JEL: J11 J13 J18 O15 Z13
    Date: 2017–09–01
  12. By: Dominique Lejeune (CPGE, Louis le Grand)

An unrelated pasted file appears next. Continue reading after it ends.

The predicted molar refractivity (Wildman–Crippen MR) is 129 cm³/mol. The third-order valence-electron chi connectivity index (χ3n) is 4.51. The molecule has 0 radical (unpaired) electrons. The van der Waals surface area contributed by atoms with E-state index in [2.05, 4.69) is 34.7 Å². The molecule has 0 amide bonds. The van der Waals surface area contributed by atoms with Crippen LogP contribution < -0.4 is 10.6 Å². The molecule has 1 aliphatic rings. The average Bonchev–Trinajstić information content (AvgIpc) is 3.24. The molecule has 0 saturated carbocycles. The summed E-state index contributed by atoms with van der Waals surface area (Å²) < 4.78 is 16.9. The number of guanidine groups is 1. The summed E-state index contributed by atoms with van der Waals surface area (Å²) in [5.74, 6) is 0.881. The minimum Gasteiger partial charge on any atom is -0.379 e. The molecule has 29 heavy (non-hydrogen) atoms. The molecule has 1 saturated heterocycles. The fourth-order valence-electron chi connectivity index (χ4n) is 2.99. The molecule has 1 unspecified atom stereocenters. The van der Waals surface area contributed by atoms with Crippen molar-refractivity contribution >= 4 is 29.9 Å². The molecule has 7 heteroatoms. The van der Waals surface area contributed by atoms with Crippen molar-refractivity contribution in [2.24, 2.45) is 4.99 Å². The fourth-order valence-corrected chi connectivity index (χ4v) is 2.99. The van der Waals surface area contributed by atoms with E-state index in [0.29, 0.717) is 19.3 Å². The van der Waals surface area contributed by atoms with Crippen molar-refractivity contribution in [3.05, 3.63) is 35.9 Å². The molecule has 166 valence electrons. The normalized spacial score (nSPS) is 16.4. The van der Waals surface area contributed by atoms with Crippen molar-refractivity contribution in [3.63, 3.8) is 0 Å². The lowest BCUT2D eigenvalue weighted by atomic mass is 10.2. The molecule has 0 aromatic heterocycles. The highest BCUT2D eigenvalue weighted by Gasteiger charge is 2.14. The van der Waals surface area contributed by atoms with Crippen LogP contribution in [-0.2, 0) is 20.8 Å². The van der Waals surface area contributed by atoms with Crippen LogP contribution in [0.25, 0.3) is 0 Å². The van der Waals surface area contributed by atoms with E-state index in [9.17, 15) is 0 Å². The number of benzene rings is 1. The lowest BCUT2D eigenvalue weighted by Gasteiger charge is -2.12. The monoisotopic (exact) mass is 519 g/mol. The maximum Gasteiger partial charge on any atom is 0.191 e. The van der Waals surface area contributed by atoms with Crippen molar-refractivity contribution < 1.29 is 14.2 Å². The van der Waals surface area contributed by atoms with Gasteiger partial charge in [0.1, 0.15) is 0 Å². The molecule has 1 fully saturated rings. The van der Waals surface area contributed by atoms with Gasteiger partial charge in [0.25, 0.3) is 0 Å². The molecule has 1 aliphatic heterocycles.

Abstract: La région parisienne automobile est bien connue (Billancourt, le Quai de Javel, etc.), mais Lyon et sa région ont traversé une Grande Aventure automobile lyonnaise (Pierre-Lucien Pouzet 1), Berliet n’étant pas le seul constructeur lyonnais. Il faut citer également Luc Court, Rochet-Schneider, Vermorel, et tant d’autres... À la Belle Époque, la région lyonnaise s’est découvert une nouvelle richesse industrielle et elle devient progressivement l’un des centres européens de l’automobile. Une dynastie dont l’histoire se déroule presque entièrement non loin de Besançon, au pays de Montbéliard ? Peugeot bien sûr ! L’activité métallurgique essaime tôt à Valentigney, Pont-de-Roide, etc. Elle s’adapte à la mode, ce que montre bien la production de cerceaux d’acier pour crinoline. La maison Peugeot diversifie sa production dans le dernier tiers du XIXe siècle : moulins à café, tondeuses pour chevaux ou militaires, fourches, pince-nez, montures de parapluies, ressorts pour phonographe, mais en conservant les productions traditionnelles ayant toujours un débouché, comme les buses de corset. C’est Armand Peugeot (1849-1915) qui lance, en 1885, la maison dans l’aventure du vélo. À la Belle Époque le lion est adopté comme symbole de la marque, c’est le lion de Franche-Comté, mais également le patriotique lion de Belfort. Dans ces années 1900 naît la Société anonyme des Automobiles et Cycles Peugeot, avec cinq usines, Beaulieu, Audincourt, Valentigney, Lille et, la toute dernière, Sochaux. Les années 1950 voient la fabrication de vélomoteurs, de moulins électriques, la montée des exportations automobiles, la croissance des effectifs... Les années 1960 voient la quatrième gamme Peugeot (404, 204, 104, 604), la construction de l’usine de Mulhouse, hors donc du pays de Montbéliard. Le dernier tiers du siècle : rachat de Citroën et de Simca, donc de l’usine de Poissy ; Peugeot devenant un « groupe », le deuxième de France, avec un rôle amoindri de la famille.